In all honesty this ruling makes sense. Voting has generally been left to the states, and this continues that. They’re not required to count illegal aliens, but they recognized the fact that everyone does anyways.

And I can see why they kicked the can down the road on only counting voters. By the time the issue is in front of the court again they empty slot should be filled, and instead of dealing with a hypothetical they’ll have an actual implementation in front of them to work with.

Gremlin1974 | April 4, 2016 at 7:12 pm

It should be limited to legal population only.

What–no 3/5 compromise?

CatoRenasci | April 5, 2016 at 8:19 am

The ruling seems frustrating, because it means fewer voters in a district full of illegal aliens (assuming they’re not voting illegally) will have more ability to influence elections than those in all legal citizen districts.

But, children have always been counted in population, and they’re not voters and not evenly distributed across districts.

Surely, then, as a matter of historical Constitutional law the ruling is correct then.

The more interesting argument is Thomas’ concurrence which states that the Constitution does not require “one man, one vote” – which was historically correct until the early 1960s decisions that stopped the states from using the same kind of system as the federal government – one house of the legislature based on population, one based on geography. When that system was upset, the balance of power in states such as California and New York shifted such that the large population centers dominated the states, doing within the states exactly what the systems were designed to prevent – running roughshod over rural interests – and which the US Senate was designed to prevent. We really need those decisions reversed.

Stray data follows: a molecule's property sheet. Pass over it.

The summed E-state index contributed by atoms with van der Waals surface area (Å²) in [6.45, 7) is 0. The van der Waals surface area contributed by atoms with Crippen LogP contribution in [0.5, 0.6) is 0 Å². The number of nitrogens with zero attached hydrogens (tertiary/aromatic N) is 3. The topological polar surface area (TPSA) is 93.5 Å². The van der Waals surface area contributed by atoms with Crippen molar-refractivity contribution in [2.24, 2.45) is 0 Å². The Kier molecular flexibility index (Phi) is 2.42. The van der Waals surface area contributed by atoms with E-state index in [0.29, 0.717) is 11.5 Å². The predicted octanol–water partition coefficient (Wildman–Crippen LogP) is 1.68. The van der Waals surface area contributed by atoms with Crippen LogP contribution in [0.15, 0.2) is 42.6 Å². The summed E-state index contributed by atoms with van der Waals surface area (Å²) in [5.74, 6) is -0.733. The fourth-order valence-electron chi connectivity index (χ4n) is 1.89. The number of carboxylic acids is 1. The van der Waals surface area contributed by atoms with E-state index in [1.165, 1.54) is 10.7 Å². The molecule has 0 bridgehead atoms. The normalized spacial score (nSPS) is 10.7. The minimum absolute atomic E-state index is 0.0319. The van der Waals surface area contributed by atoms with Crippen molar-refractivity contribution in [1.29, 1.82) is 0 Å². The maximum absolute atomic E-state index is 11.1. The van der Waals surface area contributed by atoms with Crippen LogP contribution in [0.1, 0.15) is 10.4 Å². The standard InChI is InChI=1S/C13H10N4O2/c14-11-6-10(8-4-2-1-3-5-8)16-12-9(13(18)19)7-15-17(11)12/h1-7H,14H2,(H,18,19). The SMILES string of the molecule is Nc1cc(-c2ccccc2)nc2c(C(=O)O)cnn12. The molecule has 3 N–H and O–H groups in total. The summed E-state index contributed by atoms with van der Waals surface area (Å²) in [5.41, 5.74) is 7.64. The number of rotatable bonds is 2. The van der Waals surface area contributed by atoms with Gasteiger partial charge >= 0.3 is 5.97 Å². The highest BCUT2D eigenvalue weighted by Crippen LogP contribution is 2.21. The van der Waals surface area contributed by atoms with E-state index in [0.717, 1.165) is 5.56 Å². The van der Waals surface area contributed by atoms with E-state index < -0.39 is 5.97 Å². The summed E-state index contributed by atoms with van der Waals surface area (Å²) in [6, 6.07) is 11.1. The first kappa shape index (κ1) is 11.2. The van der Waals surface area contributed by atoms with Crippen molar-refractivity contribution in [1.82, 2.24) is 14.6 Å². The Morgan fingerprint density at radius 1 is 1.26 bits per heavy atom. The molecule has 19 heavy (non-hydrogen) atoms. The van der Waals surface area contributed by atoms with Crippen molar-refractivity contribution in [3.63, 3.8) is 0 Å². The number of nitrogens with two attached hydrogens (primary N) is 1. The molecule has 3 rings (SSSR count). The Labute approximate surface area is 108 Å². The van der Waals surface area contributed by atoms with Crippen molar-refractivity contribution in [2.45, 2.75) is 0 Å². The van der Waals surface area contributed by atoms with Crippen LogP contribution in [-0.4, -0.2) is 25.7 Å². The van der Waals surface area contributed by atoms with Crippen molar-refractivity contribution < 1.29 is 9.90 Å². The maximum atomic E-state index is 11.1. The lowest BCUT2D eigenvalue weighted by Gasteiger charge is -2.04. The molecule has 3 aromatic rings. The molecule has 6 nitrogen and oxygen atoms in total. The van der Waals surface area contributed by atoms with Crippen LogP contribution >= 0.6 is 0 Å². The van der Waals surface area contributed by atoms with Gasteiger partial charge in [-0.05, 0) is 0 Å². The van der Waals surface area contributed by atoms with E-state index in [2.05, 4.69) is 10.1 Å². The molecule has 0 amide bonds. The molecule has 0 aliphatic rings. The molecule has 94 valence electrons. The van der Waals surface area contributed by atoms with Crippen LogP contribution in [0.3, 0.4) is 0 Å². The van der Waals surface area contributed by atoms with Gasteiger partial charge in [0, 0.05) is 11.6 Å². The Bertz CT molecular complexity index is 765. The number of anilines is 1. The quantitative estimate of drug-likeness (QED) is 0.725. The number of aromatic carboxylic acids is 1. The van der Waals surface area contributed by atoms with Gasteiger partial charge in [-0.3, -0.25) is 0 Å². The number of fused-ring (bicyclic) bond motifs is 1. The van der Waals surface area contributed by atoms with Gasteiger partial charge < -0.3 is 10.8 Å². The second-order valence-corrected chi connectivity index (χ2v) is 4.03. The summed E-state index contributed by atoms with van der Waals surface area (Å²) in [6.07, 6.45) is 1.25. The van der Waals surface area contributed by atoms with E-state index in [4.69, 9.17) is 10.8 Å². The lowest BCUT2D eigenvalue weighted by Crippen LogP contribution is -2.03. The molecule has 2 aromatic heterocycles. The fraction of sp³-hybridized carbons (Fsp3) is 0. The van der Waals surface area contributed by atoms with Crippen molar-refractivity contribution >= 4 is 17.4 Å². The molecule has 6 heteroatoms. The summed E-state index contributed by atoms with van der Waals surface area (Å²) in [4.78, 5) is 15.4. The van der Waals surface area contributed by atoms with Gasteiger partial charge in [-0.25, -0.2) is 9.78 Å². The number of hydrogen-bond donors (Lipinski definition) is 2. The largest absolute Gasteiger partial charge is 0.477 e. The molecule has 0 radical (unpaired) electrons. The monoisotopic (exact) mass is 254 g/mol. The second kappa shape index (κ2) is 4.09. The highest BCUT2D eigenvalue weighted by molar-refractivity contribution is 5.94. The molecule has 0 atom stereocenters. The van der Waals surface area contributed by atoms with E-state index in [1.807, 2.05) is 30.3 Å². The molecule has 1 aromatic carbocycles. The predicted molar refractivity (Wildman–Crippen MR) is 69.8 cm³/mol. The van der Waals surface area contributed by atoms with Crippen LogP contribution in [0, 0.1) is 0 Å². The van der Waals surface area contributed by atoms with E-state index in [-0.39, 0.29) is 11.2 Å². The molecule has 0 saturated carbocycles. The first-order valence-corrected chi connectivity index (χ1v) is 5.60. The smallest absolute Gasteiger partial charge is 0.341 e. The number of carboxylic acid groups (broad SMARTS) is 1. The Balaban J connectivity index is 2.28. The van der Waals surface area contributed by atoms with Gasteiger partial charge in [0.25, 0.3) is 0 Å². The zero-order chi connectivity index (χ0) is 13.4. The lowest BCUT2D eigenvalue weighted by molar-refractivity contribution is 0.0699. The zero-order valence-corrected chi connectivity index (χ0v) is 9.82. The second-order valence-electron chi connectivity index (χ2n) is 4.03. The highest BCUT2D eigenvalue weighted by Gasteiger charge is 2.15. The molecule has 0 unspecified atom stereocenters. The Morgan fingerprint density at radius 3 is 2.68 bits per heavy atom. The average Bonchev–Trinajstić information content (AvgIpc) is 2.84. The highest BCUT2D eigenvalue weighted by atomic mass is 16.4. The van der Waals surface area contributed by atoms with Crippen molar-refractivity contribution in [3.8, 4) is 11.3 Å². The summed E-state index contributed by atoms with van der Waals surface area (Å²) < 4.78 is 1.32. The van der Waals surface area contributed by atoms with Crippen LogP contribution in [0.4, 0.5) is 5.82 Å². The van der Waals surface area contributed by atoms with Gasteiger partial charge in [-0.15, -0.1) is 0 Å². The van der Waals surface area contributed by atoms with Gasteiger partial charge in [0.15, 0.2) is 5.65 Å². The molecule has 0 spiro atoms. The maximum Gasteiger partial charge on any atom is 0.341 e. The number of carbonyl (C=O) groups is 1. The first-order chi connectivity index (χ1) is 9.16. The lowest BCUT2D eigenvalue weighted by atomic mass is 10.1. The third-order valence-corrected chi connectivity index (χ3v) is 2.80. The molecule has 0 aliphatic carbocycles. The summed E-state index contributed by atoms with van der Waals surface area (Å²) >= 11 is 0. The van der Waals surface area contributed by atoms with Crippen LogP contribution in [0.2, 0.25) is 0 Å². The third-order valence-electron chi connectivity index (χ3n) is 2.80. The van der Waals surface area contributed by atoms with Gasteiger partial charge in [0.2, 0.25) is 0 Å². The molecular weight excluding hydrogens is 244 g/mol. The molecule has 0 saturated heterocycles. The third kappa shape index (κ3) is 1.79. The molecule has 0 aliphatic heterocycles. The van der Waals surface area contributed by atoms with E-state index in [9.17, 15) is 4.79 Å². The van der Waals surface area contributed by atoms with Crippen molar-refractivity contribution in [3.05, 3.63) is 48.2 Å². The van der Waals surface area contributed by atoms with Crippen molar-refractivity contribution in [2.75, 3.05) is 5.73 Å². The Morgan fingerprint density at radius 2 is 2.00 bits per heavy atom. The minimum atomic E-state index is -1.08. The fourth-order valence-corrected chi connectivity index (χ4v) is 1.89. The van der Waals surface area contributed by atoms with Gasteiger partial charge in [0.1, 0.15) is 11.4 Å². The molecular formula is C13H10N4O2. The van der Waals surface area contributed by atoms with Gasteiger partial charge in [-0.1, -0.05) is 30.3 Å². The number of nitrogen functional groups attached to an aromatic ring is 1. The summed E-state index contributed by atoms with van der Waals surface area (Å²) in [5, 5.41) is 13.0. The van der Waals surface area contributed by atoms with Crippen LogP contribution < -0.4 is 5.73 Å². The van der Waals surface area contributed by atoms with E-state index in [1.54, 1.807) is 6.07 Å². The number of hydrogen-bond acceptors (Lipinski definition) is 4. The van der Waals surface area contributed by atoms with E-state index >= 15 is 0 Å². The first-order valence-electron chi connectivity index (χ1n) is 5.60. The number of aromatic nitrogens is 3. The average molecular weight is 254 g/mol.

Heck, the dead vote and some people get to vote multiple times in some states. It’s all about cheating to win and has nothing to do with following the Constitution.

This creates rotten boroughs in which the illegals weigh the system in favor of whomever is willing to provide illegal sanctuary to criminal invaders. In theory a state could import tens of millions (California) and then have a disproportionate impact on the presidential races, house of representative representation and subvert our entire system.

If you are using the 14th Amendment as your guide, then the relevant passage is about the non-citizens the ‘untaxed Indians’. They were not considered citizens of the US at the time and were not counted.

For those in favor of this abomination, your stripes are showing. You wish the US to become a third world Latin American country. Looks like you will get your wish.

buckeyeminuteman | April 5, 2016 at 12:49 pm

Illegal aliens? If you can count them, you can deport them!